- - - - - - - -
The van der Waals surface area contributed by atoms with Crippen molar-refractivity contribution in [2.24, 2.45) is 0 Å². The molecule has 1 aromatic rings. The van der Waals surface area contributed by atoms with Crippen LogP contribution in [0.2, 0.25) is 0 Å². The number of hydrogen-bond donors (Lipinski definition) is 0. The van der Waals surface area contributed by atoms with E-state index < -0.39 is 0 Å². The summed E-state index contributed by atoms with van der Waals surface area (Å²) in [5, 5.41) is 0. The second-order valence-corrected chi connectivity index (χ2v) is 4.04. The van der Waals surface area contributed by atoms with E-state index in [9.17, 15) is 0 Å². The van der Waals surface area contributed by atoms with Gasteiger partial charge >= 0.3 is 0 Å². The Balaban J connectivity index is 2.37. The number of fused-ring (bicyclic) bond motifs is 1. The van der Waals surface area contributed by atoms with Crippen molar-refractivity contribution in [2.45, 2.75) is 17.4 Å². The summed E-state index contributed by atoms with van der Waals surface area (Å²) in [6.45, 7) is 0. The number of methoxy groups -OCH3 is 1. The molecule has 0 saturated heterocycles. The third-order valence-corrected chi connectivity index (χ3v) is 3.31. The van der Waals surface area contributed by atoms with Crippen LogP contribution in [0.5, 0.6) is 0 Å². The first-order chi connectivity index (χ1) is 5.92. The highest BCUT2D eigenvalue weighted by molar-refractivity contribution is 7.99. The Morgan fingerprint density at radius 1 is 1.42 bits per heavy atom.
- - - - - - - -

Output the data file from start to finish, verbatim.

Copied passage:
The van der Waals surface area contributed by atoms with Crippen molar-refractivity contribution in [2.24, 2.45) is 0 Å². The molecule has 1 aromatic rings. The van der Waals surface area contributed by atoms with Crippen LogP contribution in [0.2, 0.25) is 0 Å². The number of hydrogen-bond donors (Lipinski definition) is 0. The van der Waals surface area contributed by atoms with E-state index < -0.39 is 0 Å². The summed E-state index contributed by atoms with van der Waals surface area (Å²) in [5, 5.41) is 0. The second-order valence-corrected chi connectivity index (χ2v) is 4.04. The van der Waals surface area contributed by atoms with E-state index in [9.17, 15) is 0 Å². The van der Waals surface area contributed by atoms with Gasteiger partial charge >= 0.3 is 0 Å². The Balaban J connectivity index is 2.37. The number of fused-ring (bicyclic) bond motifs is 1. The van der Waals surface area contributed by atoms with Crippen molar-refractivity contribution in [2.45, 2.75) is 17.4 Å². The summed E-state index contributed by atoms with van der Waals surface area (Å²) in [6.45, 7) is 0. The number of methoxy groups -OCH3 is 1. The molecule has 0 saturated heterocycles. The third-order valence-corrected chi connectivity index (χ3v) is 3.31. The van der Waals surface area contributed by atoms with Crippen LogP contribution in [0.5, 0.6) is 0 Å². The first-order chi connectivity index (χ1) is 5.92. The highest BCUT2D eigenvalue weighted by molar-refractivity contribution is 7.99. The Morgan fingerprint density at radius 1 is 1.42 bits per heavy atom.